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UI vs. UX: A Culinary Comparison…

If the title of this article drew you in, there’s a good chance you’ve seen some kind of Venn diagram with a dozen circles showing the overlap between user interface (UI) and user experience (UX). This article doesn’t dispute any of that. But it does explain UI vs. UX in an alternate way.

One of the most powerful techniques a UX designer can wield is storytelling. Stories allow an audience to relate to a subject in a more meaningful way and hopefully help them understand it better.

The Cooking Analogy

Let’s start by stepping out of the digital world.

The experience and the food are connected, yet separate.

Consider the thinking that goes into preparing a meal. Good ingredients increase the likelihood of making a tasty dish; however, the way those ingredients are prepared and combined is also very important. Additionally, the pairing of dishes in a meal or across courses matters.

A good meal is comprised of ingredients assembled and manipulated intentionally to create an appealing flavor that is greater than the sum of its parts. This is what a good user interface does.

And yet, the experience goes beyond the meal!

By focusing on the food, we haven’t talked at all about the customer’s goal for the meal, or their expectations given the money they’ve paid. A four-star meal may be appropriate for an anniversary dinner, but totally wrong if the diner is primarily interested in getting a quick bite before heading into an important meeting. And your level of satisfaction from a hamburger depends a lot on whether you paid $5 or $50 for it.

The experience and the food are connected, yet separate.

Think about the restaurants in your area. Why do some of them stick around for decades while others come and go? Is it because the long-lasting ones have the best food and the others have the worst? That is certainly a factor, but the larger experience is a better indicator. How is the service? What’s the ambiance? Is the location convenient? Do they entice you with coupons or “happy hour” discounts? Do you feel that you get what you pay for?

And now, let’s move from the culinary plane to the 2D world of screens.

A Deep Dive Into UI Design

So, what is user interface design? It’s surprisingly hard to define. The crowdsourced (i.e., Wikipedia) definition essentially says that “user interface design is the design of software user interfaces,” which isn’t very enlightening.

A better way to understand it is through the process of deconstructing a user interface into the areas that a UI designer is concerned with. There are actually multiple layers of UI design and multiple factors that a UI designer considers when creating a user interface.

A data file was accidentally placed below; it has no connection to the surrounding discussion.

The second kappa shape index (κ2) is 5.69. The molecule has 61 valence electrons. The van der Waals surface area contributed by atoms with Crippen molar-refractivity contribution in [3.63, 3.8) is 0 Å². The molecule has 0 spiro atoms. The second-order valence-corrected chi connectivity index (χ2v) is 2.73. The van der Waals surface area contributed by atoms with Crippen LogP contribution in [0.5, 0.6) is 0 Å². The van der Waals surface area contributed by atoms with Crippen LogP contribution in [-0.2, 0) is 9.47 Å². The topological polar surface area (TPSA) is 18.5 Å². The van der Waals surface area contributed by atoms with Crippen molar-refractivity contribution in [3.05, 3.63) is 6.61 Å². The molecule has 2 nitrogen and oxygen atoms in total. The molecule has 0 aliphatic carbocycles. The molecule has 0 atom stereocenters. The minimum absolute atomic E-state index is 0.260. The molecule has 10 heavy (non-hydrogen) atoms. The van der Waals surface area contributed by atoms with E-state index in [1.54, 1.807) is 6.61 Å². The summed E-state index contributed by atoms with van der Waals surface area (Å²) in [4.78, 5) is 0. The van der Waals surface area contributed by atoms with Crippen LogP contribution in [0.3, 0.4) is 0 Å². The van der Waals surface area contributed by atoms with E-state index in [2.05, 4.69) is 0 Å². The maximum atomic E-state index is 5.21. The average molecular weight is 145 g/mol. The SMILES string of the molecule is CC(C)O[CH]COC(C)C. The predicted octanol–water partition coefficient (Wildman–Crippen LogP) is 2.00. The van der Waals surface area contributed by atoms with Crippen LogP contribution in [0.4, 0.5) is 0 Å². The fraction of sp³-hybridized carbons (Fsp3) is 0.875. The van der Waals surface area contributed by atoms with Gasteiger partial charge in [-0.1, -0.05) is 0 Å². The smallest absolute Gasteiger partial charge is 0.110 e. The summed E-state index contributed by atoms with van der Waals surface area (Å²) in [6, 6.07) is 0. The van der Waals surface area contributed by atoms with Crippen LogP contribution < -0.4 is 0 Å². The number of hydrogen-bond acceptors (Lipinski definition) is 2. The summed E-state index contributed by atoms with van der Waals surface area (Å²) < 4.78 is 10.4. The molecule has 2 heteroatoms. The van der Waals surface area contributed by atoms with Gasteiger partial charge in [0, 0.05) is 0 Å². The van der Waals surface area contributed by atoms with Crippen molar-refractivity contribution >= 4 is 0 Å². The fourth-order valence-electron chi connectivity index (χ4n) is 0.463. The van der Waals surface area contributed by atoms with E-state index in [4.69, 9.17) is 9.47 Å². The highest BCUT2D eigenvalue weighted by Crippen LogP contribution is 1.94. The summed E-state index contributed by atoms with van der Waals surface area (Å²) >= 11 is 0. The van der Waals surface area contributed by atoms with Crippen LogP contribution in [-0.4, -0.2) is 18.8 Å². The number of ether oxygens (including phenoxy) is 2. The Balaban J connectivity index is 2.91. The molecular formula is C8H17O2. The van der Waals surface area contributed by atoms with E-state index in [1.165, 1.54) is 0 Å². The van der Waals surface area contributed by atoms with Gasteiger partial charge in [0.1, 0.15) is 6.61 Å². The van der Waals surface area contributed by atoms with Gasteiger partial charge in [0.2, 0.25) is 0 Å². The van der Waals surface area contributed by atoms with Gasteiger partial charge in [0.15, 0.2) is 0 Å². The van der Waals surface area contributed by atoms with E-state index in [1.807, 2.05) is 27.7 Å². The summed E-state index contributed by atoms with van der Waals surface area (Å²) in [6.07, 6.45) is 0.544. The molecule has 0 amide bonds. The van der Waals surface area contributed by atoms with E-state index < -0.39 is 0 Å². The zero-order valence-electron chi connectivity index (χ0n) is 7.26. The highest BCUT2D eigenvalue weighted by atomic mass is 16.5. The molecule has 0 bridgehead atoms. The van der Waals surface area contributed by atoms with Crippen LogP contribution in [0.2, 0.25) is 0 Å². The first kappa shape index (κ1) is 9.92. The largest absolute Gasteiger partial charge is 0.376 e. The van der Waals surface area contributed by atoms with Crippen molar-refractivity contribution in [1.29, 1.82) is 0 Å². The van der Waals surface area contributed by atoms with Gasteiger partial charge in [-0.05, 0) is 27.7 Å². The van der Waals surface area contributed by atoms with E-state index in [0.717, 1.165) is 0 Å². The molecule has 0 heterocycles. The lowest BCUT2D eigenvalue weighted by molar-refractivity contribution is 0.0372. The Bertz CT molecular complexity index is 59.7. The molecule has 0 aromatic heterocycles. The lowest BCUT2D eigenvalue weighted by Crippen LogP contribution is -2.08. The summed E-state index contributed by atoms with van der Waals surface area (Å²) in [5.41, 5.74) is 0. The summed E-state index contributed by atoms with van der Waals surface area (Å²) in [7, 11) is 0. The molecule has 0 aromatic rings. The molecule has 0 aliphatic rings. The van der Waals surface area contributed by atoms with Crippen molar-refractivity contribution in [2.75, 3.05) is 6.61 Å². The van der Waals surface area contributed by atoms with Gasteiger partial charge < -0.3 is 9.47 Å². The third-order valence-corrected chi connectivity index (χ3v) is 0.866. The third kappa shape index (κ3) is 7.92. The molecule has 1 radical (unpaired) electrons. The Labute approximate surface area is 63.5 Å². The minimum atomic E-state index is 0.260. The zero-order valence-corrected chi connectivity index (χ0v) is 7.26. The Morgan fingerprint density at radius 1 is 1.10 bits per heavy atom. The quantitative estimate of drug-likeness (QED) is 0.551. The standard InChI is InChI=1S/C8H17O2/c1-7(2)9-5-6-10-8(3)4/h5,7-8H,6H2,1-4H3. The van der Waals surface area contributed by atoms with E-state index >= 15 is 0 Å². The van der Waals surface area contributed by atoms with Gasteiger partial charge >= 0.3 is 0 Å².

UX Is About (Perceived) Performance

Wait, isn’t making the application fast the developer’s job? What does UX have to do with speed?
Let’s say that the UI designer is the cook in a restaurant. Clearly, they are the key determinant in how fast the food comes out.

But think about what the waiter/waitress does. They usually ask you if you want something to drink first. This doesn’t take any effort from the cook, and it gives the customer something to do while they wait. Then, after you order, they bring you some bread that’s been prepared in advance. Within minutes of sitting down you are drinking and eating something, you are already having a restaurant experience, and you haven’t even tried any of the real food yet. Lastly, if the food is taking an extra long time, a good waiter or waitress will update you, possibly telling you how much longer you can expect to wait.

Even in a casual restaurant, you get an order number, which gives you an idea of how long you’ll have to wait.

Waiting 20 minutes for your food with nothing on the table feels a lot longer than 20 minutes with a good glass of wine and some snacks. It’s not the absolute time that matters as much as the perceived time.

Ready for More?

This excerpt was taken from Springboard’s blog. Head on over to Springboard’s blog to read the full article on UI vs. UX a Culinary Comparison written by Leon, Springboard Mentor and designer and writer for Balsamiq.


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